Obama encourages unbridled Internet in China
Internet-savvy President Barack Obama told Chinese students that he is a big fan of the Web, though he doesn’t Twitter.
At a town hall forum in Shanghai, a student who sent in a question by email pointed out that China has a huge online community with 350 million Internet users and 60 million bloggers.
He asked what Obama thought of the Chinese government’s “firewall” that blocks objectionable Internet sites and if he thought the Chinese should be able to “Twitter freely.”
“First of all, let me say that I have never used Twitter,” Obama replied. “I noticed that young people — they’re very busy with all these electronics. My thumbs are too clumsy to type in things on the phone.”
But he added, “I’ve always been a strong supporter of open Internet use. I’m a big supporter of non-censorship. This is part of the tradition of the United States.” Obama said a free Internet allows people around the world to think freely and hold their governments accountable.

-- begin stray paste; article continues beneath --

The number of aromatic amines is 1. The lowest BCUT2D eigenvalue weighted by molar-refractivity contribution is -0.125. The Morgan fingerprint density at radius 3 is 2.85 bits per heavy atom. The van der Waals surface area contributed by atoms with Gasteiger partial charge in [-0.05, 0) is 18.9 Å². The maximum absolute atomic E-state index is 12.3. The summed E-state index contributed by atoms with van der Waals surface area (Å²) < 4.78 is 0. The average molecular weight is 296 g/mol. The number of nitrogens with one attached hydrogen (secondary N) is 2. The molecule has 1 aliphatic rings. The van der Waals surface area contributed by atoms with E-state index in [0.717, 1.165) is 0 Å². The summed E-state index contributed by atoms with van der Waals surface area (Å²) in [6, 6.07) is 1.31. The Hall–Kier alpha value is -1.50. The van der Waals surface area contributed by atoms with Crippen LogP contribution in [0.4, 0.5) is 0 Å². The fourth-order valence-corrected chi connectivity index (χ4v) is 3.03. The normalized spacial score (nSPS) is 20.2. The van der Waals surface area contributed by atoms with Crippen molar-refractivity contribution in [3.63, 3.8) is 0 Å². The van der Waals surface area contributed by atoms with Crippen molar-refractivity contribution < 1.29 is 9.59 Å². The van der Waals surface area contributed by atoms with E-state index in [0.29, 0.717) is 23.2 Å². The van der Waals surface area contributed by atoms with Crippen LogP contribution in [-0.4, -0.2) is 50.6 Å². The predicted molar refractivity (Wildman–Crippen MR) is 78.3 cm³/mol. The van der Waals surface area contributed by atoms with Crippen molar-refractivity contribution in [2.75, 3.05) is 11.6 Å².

Obama’s election campaign was credited with using the Internet in innovative ways — Facebook and texting — to raise money and rally a huge network of volunteers.
Traveling in China as part of a nine-day Asia tour, Obama made a point of highlighting the Internet at the town hall. He took questions from the students in attendance at the event as well as questions submitted over the Internet.
The question about the Chinese firewall was one of more than 1,000 submitted by email through the U.S. embassy. At the request of the White House, which did not want to be in the awkward position of pre-selecting a question, Bloomberg reporter Ed Chen, the president of the White House Correspondents Association, chose the question randomly by picking a number and relaying it to White House press secretary Robert Gibbs.
Reuters photo by Jason Reed (a student poses a question to Obama at the town hall-style meeting at Shanghai’s Museum of Science and Technology, Nov. 16, 2009)